Each week we will aim to bring out a concise email that provides 4-5 key pieces of information addressing a specific issue in clinical therapeutics. This week:
Drugs and QT prolongation
The QT interval reflects the measurement of the duration of ventricular depolarization and repolarization and is measured in milliseconds (ms) on an electrocardiogram (ECG) from the Q-top (the beginning of the QRS complex) to the end of the T wave. The QT interval is dependent on heart rate, gender and age. Prolongation of the QT interval can result in a life-threatening arrhythmia called Torsade de Pointes (TdP). TdP is often self-terminating but can cause ventricular fibrillation or rarely sustained ventricular tachycardia, resulting in dizziness, syncope, cardiac arrest and sometimes death. QT prolongation can be defined as more than 450ms in men and over 470ms in women.
- Many factors predispose to QT prolongation including advanced age, female gender, left ventricular hypertrophy, heart failure, myocardial ischaemia, hypertension, diabetes, and electrolyte abnormalities (including hypokalaemia and hypomagnesaemia). However, one of the most common causes of acquired QT prolongation is the use of specific drugs.
- Drug-induced QT prolongation is thought to result from blockade of cardiac potassium channels. The prolongation of the QT interval by drugs is usually seen within several days of commencing treatment. Drugs associated with QT prolongation include several antibiotics such as azithromycin, clarithromycin, erythromycin, roxithromycin and moxifloxacin, as well as antifungals including fluconazole, voriconazole and ketoconazole. Psychotropics, in particular TCAs, citalopram and escitalopram, risperidone, fluphenazine, haloperidol, clozapine, amisulpride, zisprasidone, droperidol are implicated. Antiarrhythmics such as sotalol, amiodarone and disopyramide are also important causes of iatrogenic QT prolongation. Miscellaneous agents such as cisapride, dextropropoxyphene, domperidone, methadone and solifenacin have been implicated.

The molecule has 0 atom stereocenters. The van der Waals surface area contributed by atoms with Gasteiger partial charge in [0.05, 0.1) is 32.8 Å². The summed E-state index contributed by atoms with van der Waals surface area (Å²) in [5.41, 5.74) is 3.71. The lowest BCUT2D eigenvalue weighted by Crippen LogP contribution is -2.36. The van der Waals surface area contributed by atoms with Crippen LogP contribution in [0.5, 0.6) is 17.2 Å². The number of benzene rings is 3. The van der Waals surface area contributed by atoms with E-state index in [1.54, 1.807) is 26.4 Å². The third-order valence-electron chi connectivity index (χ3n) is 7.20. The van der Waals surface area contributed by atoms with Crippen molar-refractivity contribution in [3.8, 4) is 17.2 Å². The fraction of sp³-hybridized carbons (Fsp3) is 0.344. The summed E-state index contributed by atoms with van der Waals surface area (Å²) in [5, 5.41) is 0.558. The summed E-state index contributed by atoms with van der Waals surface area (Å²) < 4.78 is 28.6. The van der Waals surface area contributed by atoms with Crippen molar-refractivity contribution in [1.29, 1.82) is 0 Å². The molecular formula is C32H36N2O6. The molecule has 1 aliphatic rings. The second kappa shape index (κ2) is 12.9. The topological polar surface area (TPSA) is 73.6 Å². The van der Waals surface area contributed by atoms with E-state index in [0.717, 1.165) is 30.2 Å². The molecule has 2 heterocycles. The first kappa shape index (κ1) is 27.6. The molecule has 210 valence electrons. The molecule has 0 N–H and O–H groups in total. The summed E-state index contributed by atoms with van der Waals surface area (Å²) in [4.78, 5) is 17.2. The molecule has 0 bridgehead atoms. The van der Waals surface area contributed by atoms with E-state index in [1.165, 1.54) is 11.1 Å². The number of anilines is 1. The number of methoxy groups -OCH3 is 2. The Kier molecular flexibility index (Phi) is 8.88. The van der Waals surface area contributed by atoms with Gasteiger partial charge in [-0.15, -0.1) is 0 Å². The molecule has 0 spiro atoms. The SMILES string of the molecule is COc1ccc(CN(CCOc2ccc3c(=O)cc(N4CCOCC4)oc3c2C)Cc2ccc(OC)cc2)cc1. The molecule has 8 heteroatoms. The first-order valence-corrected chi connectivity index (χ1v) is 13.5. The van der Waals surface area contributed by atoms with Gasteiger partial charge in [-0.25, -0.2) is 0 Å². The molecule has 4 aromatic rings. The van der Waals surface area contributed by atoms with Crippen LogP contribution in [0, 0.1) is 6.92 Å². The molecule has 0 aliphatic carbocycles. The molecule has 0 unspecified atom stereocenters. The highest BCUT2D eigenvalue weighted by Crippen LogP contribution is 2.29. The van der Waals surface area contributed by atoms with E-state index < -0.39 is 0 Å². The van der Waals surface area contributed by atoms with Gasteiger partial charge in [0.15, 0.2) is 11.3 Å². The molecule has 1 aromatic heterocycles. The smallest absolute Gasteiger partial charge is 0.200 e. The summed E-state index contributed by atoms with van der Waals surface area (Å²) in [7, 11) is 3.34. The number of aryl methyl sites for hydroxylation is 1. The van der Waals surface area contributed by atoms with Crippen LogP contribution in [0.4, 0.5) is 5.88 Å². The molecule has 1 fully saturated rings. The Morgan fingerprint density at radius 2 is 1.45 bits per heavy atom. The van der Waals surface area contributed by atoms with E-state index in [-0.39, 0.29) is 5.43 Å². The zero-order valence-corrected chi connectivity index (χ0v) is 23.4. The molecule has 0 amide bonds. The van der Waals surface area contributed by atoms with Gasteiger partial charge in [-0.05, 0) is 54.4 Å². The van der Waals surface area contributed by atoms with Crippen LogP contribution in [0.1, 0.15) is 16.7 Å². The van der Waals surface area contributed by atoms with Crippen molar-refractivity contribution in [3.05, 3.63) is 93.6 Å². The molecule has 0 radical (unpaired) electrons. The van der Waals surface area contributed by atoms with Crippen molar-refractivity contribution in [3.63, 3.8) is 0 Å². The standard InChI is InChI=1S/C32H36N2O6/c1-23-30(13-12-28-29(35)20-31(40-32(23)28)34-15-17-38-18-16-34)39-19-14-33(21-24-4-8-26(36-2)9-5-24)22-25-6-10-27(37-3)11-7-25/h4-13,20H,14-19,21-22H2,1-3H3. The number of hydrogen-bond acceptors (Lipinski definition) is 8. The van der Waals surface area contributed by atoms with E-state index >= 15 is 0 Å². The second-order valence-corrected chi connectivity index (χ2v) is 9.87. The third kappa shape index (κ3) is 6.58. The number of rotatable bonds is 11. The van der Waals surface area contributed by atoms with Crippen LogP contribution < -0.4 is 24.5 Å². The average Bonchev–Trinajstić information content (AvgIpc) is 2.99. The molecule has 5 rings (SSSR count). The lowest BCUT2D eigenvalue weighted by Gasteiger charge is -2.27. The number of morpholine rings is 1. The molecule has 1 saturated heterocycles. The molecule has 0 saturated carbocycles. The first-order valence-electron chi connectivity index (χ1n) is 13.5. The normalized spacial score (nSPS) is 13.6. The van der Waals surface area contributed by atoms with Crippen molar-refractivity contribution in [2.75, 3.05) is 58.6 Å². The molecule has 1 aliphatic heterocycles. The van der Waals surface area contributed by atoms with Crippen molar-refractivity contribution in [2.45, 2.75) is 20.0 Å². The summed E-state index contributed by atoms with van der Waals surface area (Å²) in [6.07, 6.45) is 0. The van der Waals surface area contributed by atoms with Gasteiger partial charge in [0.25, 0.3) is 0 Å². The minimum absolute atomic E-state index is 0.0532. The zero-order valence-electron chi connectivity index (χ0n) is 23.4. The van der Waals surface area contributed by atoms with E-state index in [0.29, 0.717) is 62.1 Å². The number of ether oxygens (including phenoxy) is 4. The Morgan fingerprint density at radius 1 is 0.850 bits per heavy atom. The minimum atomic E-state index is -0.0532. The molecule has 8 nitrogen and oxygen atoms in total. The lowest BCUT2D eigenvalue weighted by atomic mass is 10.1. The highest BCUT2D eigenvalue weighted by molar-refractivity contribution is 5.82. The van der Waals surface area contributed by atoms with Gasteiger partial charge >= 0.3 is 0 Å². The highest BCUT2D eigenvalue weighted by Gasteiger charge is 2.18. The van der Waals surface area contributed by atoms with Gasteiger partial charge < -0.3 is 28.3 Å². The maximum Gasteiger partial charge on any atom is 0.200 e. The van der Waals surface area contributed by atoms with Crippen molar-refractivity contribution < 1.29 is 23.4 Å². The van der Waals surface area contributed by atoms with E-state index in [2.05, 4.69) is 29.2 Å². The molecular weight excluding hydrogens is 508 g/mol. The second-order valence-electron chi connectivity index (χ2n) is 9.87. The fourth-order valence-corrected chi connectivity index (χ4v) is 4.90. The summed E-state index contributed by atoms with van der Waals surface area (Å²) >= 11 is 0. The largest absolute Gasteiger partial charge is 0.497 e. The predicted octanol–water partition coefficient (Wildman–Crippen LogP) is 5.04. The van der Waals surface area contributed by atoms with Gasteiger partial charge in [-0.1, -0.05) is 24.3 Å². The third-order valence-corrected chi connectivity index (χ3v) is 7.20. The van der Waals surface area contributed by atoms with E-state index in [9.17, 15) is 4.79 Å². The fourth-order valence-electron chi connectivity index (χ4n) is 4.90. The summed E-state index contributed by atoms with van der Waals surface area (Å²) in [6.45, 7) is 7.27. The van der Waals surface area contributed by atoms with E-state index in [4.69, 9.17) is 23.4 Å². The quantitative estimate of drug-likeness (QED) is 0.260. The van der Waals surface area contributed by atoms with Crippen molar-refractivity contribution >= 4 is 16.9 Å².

- Drug interactions can significantly increase the risk of QT prolongation. Many drugs that can potentially prolong the QT interval are metabolized via the cytochrome isoenzymes CPY3A4, 1A2 and 2D6 and because most drugs that prolong the QT interval do so in a concentration-dependent manner, if metabolism is inhibited the likelihood of QT prolongation or TdP significantly increases. It is also best to avoid concomitant administration of more than one drug that prolongs the QT interval as the potential risk increases when these drugs are used in combination.
- Drugs that have the potential to prolong the QT interval should not be used at doses that exceed the recommended range, and these medications should be prescribed with particular caution for patients with underlying risk factors, such as cardiac disorders. Close monitoring of electrolytes and an ECG is recommended within the first few days of therapy in high risk patients. Further information regarding drugs that prolong the QT interval can be found at www.crediblemeds.org and www.qtdrugs.org
Please consider these issues when preparing or interpreting RMMR reports or education sessions. Contributions of content or suggested topics are welcome and should be sent directly to firstname.lastname@example.org